Consultants can play a positive role in helping companies reappraise their market opportunities, strategies, and tactics. Consultants provide a client company with an outside-in view to correct the company’s tendency to take an inside-out view.

Yet some managers say: “If we are successful, we don’t need consultants. If we are unsuccessful, we can’t afford them.”

We need fewer consultants and more resultants. Too many consultants give you advice and fail to grapple with the difficult problem of implementing the recommendations. Keep the consultant and pay him or her according to results.

Here is a test for finding a good consultant. Ask each consultant, “What time is it?”
  • The first consultant says: “It is exactly 9:32 A.M. and 10 seconds.” Hire him if you want an accurate, fact-filled study.
  • The second consultant answers: “What time do you want it to be?” Hire him if you don’t want advice so much as corroboration.
  • The third consultant answers: “Why do you want to know?” Hire him if you want some original thinking, such as defining the problem more carefully. Peter Drucker says that his greatest strength as a consultant is to be ignorant and ask a few basic questions.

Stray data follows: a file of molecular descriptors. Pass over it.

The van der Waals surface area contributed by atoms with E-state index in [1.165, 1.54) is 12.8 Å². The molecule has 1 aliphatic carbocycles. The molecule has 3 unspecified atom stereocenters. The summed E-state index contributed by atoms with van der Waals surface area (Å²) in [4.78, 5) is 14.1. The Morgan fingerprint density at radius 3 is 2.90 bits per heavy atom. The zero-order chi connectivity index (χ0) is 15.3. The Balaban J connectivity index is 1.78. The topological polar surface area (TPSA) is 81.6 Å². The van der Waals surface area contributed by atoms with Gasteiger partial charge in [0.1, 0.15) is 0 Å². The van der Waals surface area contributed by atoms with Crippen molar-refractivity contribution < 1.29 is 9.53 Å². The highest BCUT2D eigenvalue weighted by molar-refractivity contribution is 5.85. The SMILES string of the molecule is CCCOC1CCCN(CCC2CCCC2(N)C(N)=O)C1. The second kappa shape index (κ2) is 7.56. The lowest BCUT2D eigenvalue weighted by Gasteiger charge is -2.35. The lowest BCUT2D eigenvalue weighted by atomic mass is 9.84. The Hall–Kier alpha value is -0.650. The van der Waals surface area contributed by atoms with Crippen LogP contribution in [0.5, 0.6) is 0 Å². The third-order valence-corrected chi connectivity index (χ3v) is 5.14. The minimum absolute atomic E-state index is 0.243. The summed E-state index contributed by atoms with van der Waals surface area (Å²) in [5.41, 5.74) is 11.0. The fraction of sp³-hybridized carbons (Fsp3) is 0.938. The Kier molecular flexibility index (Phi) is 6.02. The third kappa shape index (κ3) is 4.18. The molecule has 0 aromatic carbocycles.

There is a lot of cynicism about consultants. As early as the first century B.C., Publilius Syrus, a Latin writer, noted: “Many receive advice, few profit by it.” Robert Townsend, former CEO of Avis Rent-A-Car, described consultants as “people who borrow your watch and tell you what time it is and then walk off with the watch.”

William Marsteller, of Burson-Marsteller public relations, added: “A consultant is a person who knows nothing about your business to whom you pay more to tell you how to run it than you could earn if you ran it right instead of the way he tells you.”

The cynicism simply means that there are good and bad consultants and your task is to be able to tell the difference.

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